Why What We Are Doing Is Important

Why What We Are Doing Is Important

Today's post is written by my church musician friend, Janis Maxwell. She's the Director of Youth Music Ministry and Organist at Athens First United Methodist in Athens, GA. I hope her thoughtful perspective on ministry encourages and blesses you in your work this season.

- Ashley

"Serve the Lord with gladness; come before his presence with singing." - Psalm 100:2

As I reflect on the topic, “Why What We Are Doing Is Important”, this Bible verse pops into my head.

How to Use the Revised Common Lectionary

How to Use the Revised Common Lectionary

“A lectionary is a collection of readings or selections from the Scriptures, arranged and intended for proclamation during worship of the people of God.” (source)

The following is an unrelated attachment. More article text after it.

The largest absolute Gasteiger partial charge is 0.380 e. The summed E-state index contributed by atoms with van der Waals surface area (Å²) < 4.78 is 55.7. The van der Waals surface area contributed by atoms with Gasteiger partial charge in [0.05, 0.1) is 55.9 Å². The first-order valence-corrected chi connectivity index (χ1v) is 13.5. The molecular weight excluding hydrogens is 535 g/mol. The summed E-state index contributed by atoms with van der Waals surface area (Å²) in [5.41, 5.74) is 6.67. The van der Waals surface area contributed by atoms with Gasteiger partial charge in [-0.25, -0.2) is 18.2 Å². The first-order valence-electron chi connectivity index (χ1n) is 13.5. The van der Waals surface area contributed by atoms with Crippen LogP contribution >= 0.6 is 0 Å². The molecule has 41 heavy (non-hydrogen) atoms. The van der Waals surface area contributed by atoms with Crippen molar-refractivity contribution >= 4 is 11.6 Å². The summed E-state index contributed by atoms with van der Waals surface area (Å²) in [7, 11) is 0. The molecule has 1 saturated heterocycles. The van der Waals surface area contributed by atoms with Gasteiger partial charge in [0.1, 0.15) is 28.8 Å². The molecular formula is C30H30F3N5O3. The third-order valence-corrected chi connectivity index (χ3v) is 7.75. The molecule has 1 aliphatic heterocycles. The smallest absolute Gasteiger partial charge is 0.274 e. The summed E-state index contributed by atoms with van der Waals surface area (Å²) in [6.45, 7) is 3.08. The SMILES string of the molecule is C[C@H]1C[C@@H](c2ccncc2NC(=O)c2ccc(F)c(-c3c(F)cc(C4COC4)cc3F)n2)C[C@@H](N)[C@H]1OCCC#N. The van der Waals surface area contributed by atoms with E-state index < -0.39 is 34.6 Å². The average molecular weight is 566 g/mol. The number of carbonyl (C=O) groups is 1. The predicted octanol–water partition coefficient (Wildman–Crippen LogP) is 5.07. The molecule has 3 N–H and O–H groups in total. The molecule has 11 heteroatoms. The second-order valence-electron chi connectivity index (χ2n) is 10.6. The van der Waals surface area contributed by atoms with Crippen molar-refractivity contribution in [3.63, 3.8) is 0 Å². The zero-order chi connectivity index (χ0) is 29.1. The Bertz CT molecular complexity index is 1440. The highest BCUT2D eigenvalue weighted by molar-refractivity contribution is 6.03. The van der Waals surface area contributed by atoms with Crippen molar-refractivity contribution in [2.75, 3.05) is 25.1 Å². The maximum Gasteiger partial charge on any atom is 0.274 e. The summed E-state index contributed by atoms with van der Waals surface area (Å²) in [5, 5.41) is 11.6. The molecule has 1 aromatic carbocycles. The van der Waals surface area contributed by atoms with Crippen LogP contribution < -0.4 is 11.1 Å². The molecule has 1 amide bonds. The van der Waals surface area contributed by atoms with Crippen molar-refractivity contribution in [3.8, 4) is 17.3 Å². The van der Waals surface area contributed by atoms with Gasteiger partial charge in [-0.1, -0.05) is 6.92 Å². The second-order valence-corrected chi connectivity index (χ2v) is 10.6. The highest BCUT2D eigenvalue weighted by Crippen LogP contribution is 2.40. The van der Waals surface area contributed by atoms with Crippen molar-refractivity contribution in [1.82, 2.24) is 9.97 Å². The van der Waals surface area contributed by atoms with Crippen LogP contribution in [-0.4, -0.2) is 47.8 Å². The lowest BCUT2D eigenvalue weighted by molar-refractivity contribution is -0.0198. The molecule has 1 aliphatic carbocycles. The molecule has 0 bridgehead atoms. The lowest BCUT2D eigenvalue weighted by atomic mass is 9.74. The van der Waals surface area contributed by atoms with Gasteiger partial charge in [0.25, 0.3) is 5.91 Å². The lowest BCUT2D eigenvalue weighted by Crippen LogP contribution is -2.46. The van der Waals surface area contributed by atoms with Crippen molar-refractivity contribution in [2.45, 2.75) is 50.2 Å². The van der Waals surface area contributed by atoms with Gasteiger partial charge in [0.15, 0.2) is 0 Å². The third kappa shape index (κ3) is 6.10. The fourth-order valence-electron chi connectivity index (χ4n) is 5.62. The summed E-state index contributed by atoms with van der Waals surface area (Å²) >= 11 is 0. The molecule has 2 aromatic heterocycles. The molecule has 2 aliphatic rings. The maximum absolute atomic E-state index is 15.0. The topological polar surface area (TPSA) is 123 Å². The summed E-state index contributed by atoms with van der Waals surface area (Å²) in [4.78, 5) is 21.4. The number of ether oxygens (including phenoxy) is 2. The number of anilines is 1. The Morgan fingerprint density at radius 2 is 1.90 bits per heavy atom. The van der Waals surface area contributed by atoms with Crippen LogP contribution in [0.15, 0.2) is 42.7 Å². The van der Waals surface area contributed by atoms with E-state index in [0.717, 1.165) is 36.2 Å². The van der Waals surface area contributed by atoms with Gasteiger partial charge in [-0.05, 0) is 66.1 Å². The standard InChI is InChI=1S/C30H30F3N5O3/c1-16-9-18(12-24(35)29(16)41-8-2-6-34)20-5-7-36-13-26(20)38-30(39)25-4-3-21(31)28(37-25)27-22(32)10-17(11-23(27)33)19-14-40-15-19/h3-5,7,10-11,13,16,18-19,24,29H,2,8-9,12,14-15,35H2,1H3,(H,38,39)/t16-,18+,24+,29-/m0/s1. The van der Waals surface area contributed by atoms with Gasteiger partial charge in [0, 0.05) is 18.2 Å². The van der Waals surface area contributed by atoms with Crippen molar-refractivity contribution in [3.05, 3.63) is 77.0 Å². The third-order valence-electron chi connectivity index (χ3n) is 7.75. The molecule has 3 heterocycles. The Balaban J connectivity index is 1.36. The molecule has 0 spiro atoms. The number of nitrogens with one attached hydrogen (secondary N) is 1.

Used as a guide in services of worship across denominations, the lectionary is a useful tool for choosing and sequencing Scripture readings and related music and liturgy for weekly worship.

Today, I’m writing about the Revised Common Lectionary - its history, benefits, how it's organized, and how to use it to guide your worship planning from week to week.

Let's get started!

Are You Running On Autopilot These Days?

Are You Running On Autopilot These Days?

Are you running on autopilot these days?

You know the feeling: distracted, absent-minded, forgetful, foggy, disengaged, disconnected.

It's easy to slip into this way of living without even realizing it, especially during months like December (can't imagine why!).

But what does running on autopilot really do for us? And how can we switch back into manual mode?